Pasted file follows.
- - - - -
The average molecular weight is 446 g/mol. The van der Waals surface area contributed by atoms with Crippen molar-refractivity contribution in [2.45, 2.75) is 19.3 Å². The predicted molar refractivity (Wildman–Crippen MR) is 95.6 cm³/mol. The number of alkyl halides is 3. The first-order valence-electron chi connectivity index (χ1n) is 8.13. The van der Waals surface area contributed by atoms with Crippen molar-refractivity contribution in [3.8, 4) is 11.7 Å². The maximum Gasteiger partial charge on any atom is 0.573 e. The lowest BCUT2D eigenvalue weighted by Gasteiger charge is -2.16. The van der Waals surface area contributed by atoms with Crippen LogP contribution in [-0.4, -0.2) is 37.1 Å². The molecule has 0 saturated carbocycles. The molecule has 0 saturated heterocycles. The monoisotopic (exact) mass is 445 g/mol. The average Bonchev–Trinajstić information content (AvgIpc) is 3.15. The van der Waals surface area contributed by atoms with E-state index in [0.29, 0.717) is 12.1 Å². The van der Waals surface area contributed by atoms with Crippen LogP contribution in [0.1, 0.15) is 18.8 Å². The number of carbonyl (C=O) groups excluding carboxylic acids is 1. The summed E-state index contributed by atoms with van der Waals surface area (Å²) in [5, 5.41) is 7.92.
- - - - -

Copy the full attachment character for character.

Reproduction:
The average molecular weight is 446 g/mol. The van der Waals surface area contributed by atoms with Crippen molar-refractivity contribution in [2.45, 2.75) is 19.3 Å². The predicted molar refractivity (Wildman–Crippen MR) is 95.6 cm³/mol. The number of alkyl halides is 3. The first-order valence-electron chi connectivity index (χ1n) is 8.13. The van der Waals surface area contributed by atoms with Crippen molar-refractivity contribution in [3.8, 4) is 11.7 Å². The maximum Gasteiger partial charge on any atom is 0.573 e. The lowest BCUT2D eigenvalue weighted by Gasteiger charge is -2.16. The van der Waals surface area contributed by atoms with Crippen LogP contribution in [-0.4, -0.2) is 37.1 Å². The molecule has 0 saturated carbocycles. The molecule has 0 saturated heterocycles. The monoisotopic (exact) mass is 445 g/mol. The average Bonchev–Trinajstić information content (AvgIpc) is 3.15. The van der Waals surface area contributed by atoms with E-state index in [0.29, 0.717) is 12.1 Å². The van der Waals surface area contributed by atoms with Crippen LogP contribution in [0.1, 0.15) is 18.8 Å². The number of carbonyl (C=O) groups excluding carboxylic acids is 1. The summed E-state index contributed by atoms with van der Waals surface area (Å²) in [5, 5.41) is 7.92.